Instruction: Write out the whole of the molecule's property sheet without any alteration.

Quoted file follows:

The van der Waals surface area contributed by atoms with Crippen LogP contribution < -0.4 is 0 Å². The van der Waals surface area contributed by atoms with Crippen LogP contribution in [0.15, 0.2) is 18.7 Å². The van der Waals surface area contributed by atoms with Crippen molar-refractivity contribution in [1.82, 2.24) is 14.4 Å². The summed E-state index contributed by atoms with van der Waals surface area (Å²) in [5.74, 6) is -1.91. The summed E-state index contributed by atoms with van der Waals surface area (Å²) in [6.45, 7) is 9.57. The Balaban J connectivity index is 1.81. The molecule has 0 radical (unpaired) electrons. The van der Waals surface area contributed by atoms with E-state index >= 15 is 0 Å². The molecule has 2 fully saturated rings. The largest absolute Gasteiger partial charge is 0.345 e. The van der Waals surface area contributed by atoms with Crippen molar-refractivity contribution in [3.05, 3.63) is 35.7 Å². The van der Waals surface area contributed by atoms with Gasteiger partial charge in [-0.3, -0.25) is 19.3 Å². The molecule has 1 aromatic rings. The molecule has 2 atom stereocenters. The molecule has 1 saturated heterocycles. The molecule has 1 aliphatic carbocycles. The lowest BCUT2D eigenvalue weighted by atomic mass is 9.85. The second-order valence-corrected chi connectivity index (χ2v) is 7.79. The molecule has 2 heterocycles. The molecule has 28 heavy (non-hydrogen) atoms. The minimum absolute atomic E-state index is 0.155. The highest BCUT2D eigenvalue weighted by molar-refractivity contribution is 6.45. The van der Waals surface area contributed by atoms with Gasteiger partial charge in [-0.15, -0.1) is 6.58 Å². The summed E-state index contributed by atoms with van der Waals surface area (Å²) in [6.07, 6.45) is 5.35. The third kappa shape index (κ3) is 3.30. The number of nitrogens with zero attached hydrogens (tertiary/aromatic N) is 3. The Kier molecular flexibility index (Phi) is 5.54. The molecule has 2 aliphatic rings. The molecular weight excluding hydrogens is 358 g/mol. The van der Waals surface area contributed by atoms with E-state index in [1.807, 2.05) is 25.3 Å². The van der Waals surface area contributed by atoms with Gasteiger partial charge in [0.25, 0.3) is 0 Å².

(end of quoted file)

The van der Waals surface area contributed by atoms with Crippen LogP contribution < -0.4 is 0 Å². The van der Waals surface area contributed by atoms with Crippen LogP contribution in [0.15, 0.2) is 18.7 Å². The van der Waals surface area contributed by atoms with Crippen molar-refractivity contribution in [1.82, 2.24) is 14.4 Å². The summed E-state index contributed by atoms with van der Waals surface area (Å²) in [5.74, 6) is -1.91. The summed E-state index contributed by atoms with van der Waals surface area (Å²) in [6.45, 7) is 9.57. The Balaban J connectivity index is 1.81. The molecule has 0 radical (unpaired) electrons. The van der Waals surface area contributed by atoms with E-state index >= 15 is 0 Å². The molecule has 2 fully saturated rings. The largest absolute Gasteiger partial charge is 0.345 e. The van der Waals surface area contributed by atoms with Crippen molar-refractivity contribution in [3.05, 3.63) is 35.7 Å². The van der Waals surface area contributed by atoms with Gasteiger partial charge in [-0.3, -0.25) is 19.3 Å². The molecule has 1 aromatic rings. The molecule has 2 atom stereocenters. The molecule has 1 saturated heterocycles. The molecule has 1 aliphatic carbocycles. The lowest BCUT2D eigenvalue weighted by atomic mass is 9.85. The second-order valence-corrected chi connectivity index (χ2v) is 7.79. The molecule has 2 heterocycles. The molecule has 28 heavy (non-hydrogen) atoms. The minimum absolute atomic E-state index is 0.155. The highest BCUT2D eigenvalue weighted by molar-refractivity contribution is 6.45. The van der Waals surface area contributed by atoms with Gasteiger partial charge in [-0.15, -0.1) is 6.58 Å². The summed E-state index contributed by atoms with van der Waals surface area (Å²) in [6.07, 6.45) is 5.35. The third kappa shape index (κ3) is 3.30. The number of nitrogens with zero attached hydrogens (tertiary/aromatic N) is 3. The Kier molecular flexibility index (Phi) is 5.54. The molecule has 2 aliphatic rings. The molecular weight excluding hydrogens is 358 g/mol. The van der Waals surface area contributed by atoms with E-state index in [1.807, 2.05) is 25.3 Å². The van der Waals surface area contributed by atoms with Gasteiger partial charge in [0.25, 0.3) is 0 Å².